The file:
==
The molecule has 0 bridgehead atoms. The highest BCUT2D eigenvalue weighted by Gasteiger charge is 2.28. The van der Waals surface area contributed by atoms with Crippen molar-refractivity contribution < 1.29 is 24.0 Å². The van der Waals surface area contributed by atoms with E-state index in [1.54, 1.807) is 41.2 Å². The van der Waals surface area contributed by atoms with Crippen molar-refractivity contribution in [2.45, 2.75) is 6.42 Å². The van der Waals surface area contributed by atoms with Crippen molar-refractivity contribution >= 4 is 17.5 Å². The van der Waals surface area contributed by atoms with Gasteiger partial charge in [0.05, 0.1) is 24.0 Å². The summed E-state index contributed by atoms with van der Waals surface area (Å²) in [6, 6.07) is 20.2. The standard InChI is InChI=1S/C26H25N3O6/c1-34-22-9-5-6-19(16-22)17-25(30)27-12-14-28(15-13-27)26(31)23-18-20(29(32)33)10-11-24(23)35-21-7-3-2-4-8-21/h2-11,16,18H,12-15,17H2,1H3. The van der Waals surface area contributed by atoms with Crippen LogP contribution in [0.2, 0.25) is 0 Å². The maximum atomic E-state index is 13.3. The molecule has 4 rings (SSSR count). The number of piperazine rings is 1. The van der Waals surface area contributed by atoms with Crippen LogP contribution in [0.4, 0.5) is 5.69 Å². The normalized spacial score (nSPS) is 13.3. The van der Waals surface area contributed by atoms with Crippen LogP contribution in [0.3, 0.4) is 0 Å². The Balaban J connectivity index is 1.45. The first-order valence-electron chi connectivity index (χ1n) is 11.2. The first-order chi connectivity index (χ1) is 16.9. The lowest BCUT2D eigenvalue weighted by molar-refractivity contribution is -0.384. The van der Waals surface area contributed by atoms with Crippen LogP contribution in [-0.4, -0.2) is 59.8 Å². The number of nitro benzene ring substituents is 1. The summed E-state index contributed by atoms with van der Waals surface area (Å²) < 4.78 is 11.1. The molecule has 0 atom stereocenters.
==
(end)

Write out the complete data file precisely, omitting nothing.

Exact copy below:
The molecule has 0 bridgehead atoms. The highest BCUT2D eigenvalue weighted by Gasteiger charge is 2.28. The van der Waals surface area contributed by atoms with Crippen molar-refractivity contribution < 1.29 is 24.0 Å². The van der Waals surface area contributed by atoms with E-state index in [1.54, 1.807) is 41.2 Å². The van der Waals surface area contributed by atoms with Crippen molar-refractivity contribution in [2.45, 2.75) is 6.42 Å². The van der Waals surface area contributed by atoms with Crippen molar-refractivity contribution >= 4 is 17.5 Å². The van der Waals surface area contributed by atoms with Gasteiger partial charge in [0.05, 0.1) is 24.0 Å². The summed E-state index contributed by atoms with van der Waals surface area (Å²) in [6, 6.07) is 20.2. The standard InChI is InChI=1S/C26H25N3O6/c1-34-22-9-5-6-19(16-22)17-25(30)27-12-14-28(15-13-27)26(31)23-18-20(29(32)33)10-11-24(23)35-21-7-3-2-4-8-21/h2-11,16,18H,12-15,17H2,1H3. The van der Waals surface area contributed by atoms with Crippen LogP contribution in [0.2, 0.25) is 0 Å². The maximum atomic E-state index is 13.3. The molecule has 4 rings (SSSR count). The number of piperazine rings is 1. The van der Waals surface area contributed by atoms with Crippen LogP contribution in [0.4, 0.5) is 5.69 Å². The normalized spacial score (nSPS) is 13.3. The van der Waals surface area contributed by atoms with Crippen LogP contribution in [0.3, 0.4) is 0 Å². The Balaban J connectivity index is 1.45. The first-order valence-electron chi connectivity index (χ1n) is 11.2. The first-order chi connectivity index (χ1) is 16.9. The lowest BCUT2D eigenvalue weighted by molar-refractivity contribution is -0.384. The van der Waals surface area contributed by atoms with Crippen LogP contribution in [-0.4, -0.2) is 59.8 Å². The number of nitro benzene ring substituents is 1. The summed E-state index contributed by atoms with van der Waals surface area (Å²) < 4.78 is 11.1. The molecule has 0 atom stereocenters.